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Hoth revisited — How Star Wars: Battlefront is nailing galactic warfare

Hoth is to Star Wars: Battlefront as Omaha Beach once was to World War 2 shooters. It is the signature battle, known to everyone and often a perfect set piece to show off their dynamic engines and mechanics. I had a chance to demo the new Star Wars: Battlefront’s take on the icy planet, and while I’m still a little wary, many of my concerns have been addressed.

The new Battlefront has certainly taken inspiration from DICE’s previous work. Blasters and thermal detonators have not been fundamentally changed, and still operate similar to how they would in other Battlefront titles. The sounds and visuals they produce, however, have been amped up significantly.

The masters of sound and weapon design at DICE have put their signature on this game, as Battlefront puts you in the middle of an all-out warzone. I was on the Rebels side, attempting to fend off Imperial Forces marching on Hoth’s generators, led by two massive AT-AT’s.

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As they slowly approached, I could hear the booms of their footsteps, and emerging from the Rebel base into the cold Hoth air, lasers whipped over my head and explosions boomed all around as the Empire advanced on our position. Battlefront nails presentation in spades, capturing the feel of all-out war in the Star Wars universe perfectly.

Each blaster has its own unique properties; the rifles have standard output and power, the heavy blaster can dole out punishment at the cost of speed, and blasters give you that extra mobility in exchange for a weaker blast. All of them use a heating system, where you can either carefully time bursts to not overheat, or fire until the blaster overheats in your hands and you have to manually cool it.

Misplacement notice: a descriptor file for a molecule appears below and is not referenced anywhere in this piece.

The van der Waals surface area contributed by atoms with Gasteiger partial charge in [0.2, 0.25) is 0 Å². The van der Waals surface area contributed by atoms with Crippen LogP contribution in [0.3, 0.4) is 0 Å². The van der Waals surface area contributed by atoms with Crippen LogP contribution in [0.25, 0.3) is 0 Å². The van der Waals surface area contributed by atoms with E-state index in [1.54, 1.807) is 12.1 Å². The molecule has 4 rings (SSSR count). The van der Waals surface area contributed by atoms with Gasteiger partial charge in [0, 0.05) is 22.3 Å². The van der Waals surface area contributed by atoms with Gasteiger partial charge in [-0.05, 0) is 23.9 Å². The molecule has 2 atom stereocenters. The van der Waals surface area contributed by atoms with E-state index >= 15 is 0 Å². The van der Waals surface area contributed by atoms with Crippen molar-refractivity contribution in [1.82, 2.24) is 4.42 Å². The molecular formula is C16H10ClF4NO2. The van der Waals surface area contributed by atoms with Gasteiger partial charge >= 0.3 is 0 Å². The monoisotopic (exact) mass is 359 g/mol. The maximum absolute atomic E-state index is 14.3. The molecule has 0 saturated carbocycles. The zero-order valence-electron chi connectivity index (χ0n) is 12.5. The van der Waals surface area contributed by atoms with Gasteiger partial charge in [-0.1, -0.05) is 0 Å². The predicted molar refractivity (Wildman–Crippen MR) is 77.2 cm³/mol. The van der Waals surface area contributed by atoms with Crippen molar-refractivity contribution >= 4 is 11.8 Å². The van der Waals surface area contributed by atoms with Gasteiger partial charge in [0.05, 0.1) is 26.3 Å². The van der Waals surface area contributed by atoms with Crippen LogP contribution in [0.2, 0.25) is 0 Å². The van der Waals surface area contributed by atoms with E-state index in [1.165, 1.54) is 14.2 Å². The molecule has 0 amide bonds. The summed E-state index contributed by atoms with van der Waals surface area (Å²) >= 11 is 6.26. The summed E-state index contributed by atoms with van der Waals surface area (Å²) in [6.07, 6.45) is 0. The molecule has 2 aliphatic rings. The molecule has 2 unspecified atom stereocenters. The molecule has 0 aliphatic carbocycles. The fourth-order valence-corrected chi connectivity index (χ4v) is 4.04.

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There’s also a fair variety of extra weapons at hand, though classes have a noticeable absence. While it’s uncertain whether they’ll be in the final game, Battlefront appears to be more loadout-based than class-based. You spawn as a regular soldier, and acquire special weapons on the battlefield.

Most of the unique weapons come from tokens, the new system for pickups introduced in Battlefront. Certain tokens give you a utility, like a rocket launcher or a bubble shield that blocks incoming – and outgoing – blaster fire. Others let you “call in” an X-Wing or snowspeeder, respawning you as that aircraft entering the battlefield.

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While I missed the big hangar bays of the old Battlefront, implementing this means that a lot of the spawn-waiting for vehicles has disappeared in favor of seeking out tokens on the battlefield. While some players are still likely to solely focus on those, they’re at least more likely to be of some tangential benefit to the team in their search now than they ever were before. It’s a great change, and the air combat feels fantastic and every bit as good as original Battlefront.

In the demo I played, 11 other Rebels and myself, alongside our CPU companions, held the Empire to the last line of defense. One AT-AT was down, and we had to destroy the other before it came into firing range. Time was ticking down – I could see the timer at the top of my screen indicating we had barely a minute to spare. We held the satellite uplinks and called in a Y-Wing strike, just in time to open up the AT-AT to conventional attacks from our blasters, and we downed it with literally a single second to spare. It was exhilarating, thrilling, and perfectly captured the desperate defense of a ragtag bunch of Rebels against the onslaught of the Empire.

This may not be a 1:1 recreation of the original Battlefront series, but it captures the essence of Star Wars and puts you right in the thick of it. Some classic features have yet to be seen, and I still haven’t had a chance to see heroes or some of the other signature Star Wars battles, but from what I played I was fairly impressed. We’ll be watching this one closely as it nears its November release.

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